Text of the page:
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Phage and the Origins of Molecular Biology, The Centennial Edition


Subject Area(s):  Molecular BiologyHistory of Science

Edited by John Cairns, Cold Spring Harbor Laboratory; Gunther S. Stent, University of California, Berkeley; James D. Watson, Harvard University


© 2007 • 394 pp., illus., timeline, photo gallery
Hardcover • $49 (click here to price in UK Pounds)
ISBN  978-087969800-3

  •     Description    
  •     Contents    
  •     Reviews    
  •     Related Titles    

Description

This hugely influential book, published in 1966 as a 60th birthday tribute to Max Delbrück, is now republished as The Centennial Edition. On first publication, the book was hailed as “[introducing] into the literature of science, for the first time, a self–conscious historical element in which the participants in scientific discovery engage in writing their own chronicle. As such, it is an important document in the history of biology...” (Journal of History of Biology). And in another review it was described as “required reading for every student of experimental biology...[who] will sense the smell and rattle of the laboratory” (Bioscience). The book was a formative influence on many of today’s leading scientists.

Contents

Note from the Publisher
Preface to the First Edition
John Cairns, Gunther S. Stent, James D. Watson
Preface to the Expanded Edition
John Cairns

I. ORIGINS OF MOLECULAR BIOLOGY
Introduction: Waiting for the Paradox
Gunther S. Stent
A Physicist Looks at Biology
Max Delbrück
Biochemical Genetics: Some Recollections
George W. Beadle
The Target Theory
K.G. Zimmer
High Energy Phosphate Bonds: Optional or Obligatory?
Herman M. Kalckar

II. THE PHAGE RENAISSANCE
Bacteriophage: One-Step Growth
Emory L. Ellis
Electron Microscopy of Phages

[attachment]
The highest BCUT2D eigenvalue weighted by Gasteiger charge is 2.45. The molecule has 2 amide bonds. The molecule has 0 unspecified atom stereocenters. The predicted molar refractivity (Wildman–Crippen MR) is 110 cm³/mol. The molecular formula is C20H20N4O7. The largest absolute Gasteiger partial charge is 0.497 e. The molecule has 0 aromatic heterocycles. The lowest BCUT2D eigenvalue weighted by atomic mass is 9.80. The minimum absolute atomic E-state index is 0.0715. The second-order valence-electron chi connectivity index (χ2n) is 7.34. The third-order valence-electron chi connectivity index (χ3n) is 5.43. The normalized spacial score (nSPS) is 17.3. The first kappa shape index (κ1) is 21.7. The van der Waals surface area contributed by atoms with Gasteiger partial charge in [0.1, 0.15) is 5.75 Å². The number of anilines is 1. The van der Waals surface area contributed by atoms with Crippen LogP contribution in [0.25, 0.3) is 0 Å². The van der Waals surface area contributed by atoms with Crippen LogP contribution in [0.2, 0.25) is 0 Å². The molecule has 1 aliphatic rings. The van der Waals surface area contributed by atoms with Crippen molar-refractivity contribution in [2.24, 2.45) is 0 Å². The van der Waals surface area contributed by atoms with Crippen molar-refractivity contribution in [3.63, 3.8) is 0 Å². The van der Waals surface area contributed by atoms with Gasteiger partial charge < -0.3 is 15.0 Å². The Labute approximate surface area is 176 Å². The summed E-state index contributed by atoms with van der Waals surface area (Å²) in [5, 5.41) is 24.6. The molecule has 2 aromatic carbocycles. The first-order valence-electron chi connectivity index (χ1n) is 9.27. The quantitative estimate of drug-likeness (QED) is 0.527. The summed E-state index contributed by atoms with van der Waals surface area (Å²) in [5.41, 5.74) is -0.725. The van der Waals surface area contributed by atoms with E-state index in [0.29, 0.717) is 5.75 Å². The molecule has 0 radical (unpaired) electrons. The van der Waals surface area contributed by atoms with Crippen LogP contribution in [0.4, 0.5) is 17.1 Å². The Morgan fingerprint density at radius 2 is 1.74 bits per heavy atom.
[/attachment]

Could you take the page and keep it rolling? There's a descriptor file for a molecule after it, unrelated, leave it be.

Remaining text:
Thomas F. Anderson
The Eclipse in the Bacteriophage Life Cycle
A.H. Doermann
The Prophage and I
André Lwoff
The Injection of DNA into Cells by Phage
A.D. Hershey
Transfer of Parental Material to Progeny
Lloyd M. Kozloff
Electron Microscopy of Developing Bacteriophage
Edward Kellenberger

III. PHAGE GENETICS
Phenotypic Mixing
Aaron Novick
Mating Theory
N. Visconti
On the Physical Basis of Genetic Structure in Bacteriophage
A.D. Kaiser
Adventures in the rII Region
Seymour Benzer
Conditional Lethals
R.S. Edgar

IV. BACTERIAL GENETICS
Mutations of Bacteria and of Bacteriophage
S.E. Luria
Gene, Transforming Principle, and DNA
Rollin D. Hotchkiss
Sexual Differentiation in Bacteria
William Hayes
Bacterial Conjugation
Elie L. Wollman
Story and Structure of the λ Transducing Phage
J. Weigle

V. DNA
Growing Up in the Phage Group
J.D. Watson
Demonstration of the Semiconservative Mode of DNA Duplication
Matthew Meselson and Franklin W. Stahl
The Autoradiography of DNA
John Cairns
Φx: Multum in Parvo
Robert L. Sinsheimer
The Relation between Nuclear and Cellular Division in Escherichia coli
Ole Maaløe

VI. RAMIFICATIONS OF MOLECULAR BIOLOGY
The Mammalian Cell
T.T. Puck
The Plaque Technique and the Development of Quantitative Animal Virology
Renato Dulbecco
Quantitatitve Tumor Virology
H. Rubin
The Natural Selection Theory of Antibody Formation; Ten Years Later
Niels K. Jerne
Cybernetics of the Insect Optomotor Response
Werner E. Reichardt
Teminal Redundancy, or Allís Well that Ends Well
George Streisinger

VII. REPRINTS
How Molecular Biology Started
John C. Kendrew
Reprinted from Scientific American, March 1967
That Was the Molecular Biology That Was
Gunther S. Stent
Reprinted from Science, April 26, 1968
Max Delbrück, 1906ó1981
Gunther S. Stent
Reprinted from Genetics, May 1982

Timeline

Photo Gallery

Reviews

review:  “There are those who cherish first editions, but the centennial edition, which contains everything in earlier versions, has a bonus beyond the inclusion of the gallery of photographs — it is cheaper than most of its well-worn predecessors. I heartily recommend the book to those who have never read these personal narratives of the early days of microbial genetics.† All can benefit and learn from Phage and the Origins of Molecular Biology. Molecular biology is not dead! Long live the phage!”
      —The Quarterly Review of Biology

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